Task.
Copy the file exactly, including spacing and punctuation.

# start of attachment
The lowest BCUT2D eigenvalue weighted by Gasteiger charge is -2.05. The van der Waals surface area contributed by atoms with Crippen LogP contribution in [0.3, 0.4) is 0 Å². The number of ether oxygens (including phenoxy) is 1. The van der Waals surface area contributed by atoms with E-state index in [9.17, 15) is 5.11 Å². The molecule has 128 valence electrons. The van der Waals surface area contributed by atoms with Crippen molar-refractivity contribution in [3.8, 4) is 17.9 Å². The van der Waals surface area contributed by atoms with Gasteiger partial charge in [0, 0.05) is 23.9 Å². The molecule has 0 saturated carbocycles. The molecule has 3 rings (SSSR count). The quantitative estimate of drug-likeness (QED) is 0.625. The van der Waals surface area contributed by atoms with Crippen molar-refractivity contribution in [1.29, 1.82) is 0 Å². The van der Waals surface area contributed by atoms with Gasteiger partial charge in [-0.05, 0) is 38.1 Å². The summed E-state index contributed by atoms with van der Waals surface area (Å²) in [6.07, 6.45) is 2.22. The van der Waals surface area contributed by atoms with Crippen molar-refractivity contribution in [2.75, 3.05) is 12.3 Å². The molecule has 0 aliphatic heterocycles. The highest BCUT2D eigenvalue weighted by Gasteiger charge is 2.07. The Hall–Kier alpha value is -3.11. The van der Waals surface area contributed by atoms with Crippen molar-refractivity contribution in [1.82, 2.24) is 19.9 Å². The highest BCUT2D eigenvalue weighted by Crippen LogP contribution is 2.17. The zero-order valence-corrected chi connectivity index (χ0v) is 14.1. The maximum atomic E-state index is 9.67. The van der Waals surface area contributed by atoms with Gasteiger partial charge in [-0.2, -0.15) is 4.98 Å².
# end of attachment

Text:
The lowest BCUT2D eigenvalue weighted by Gasteiger charge is -2.05. The van der Waals surface area contributed by atoms with Crippen LogP contribution in [0.3, 0.4) is 0 Å². The number of ether oxygens (including phenoxy) is 1. The van der Waals surface area contributed by atoms with E-state index in [9.17, 15) is 5.11 Å². The molecule has 128 valence electrons. The van der Waals surface area contributed by atoms with Crippen molar-refractivity contribution in [3.8, 4) is 17.9 Å². The van der Waals surface area contributed by atoms with Gasteiger partial charge in [0, 0.05) is 23.9 Å². The molecule has 0 saturated carbocycles. The molecule has 3 rings (SSSR count). The quantitative estimate of drug-likeness (QED) is 0.625. The van der Waals surface area contributed by atoms with Crippen molar-refractivity contribution in [1.29, 1.82) is 0 Å². The van der Waals surface area contributed by atoms with Gasteiger partial charge in [-0.05, 0) is 38.1 Å². The summed E-state index contributed by atoms with van der Waals surface area (Å²) in [6.07, 6.45) is 2.22. The van der Waals surface area contributed by atoms with Crippen molar-refractivity contribution in [2.75, 3.05) is 12.3 Å². The molecule has 0 aliphatic heterocycles. The highest BCUT2D eigenvalue weighted by Gasteiger charge is 2.07. The Hall–Kier alpha value is -3.11. The van der Waals surface area contributed by atoms with Crippen molar-refractivity contribution in [1.82, 2.24) is 19.9 Å². The highest BCUT2D eigenvalue weighted by Crippen LogP contribution is 2.17. The zero-order valence-corrected chi connectivity index (χ0v) is 14.1. The maximum atomic E-state index is 9.67. The van der Waals surface area contributed by atoms with Gasteiger partial charge in [-0.2, -0.15) is 4.98 Å².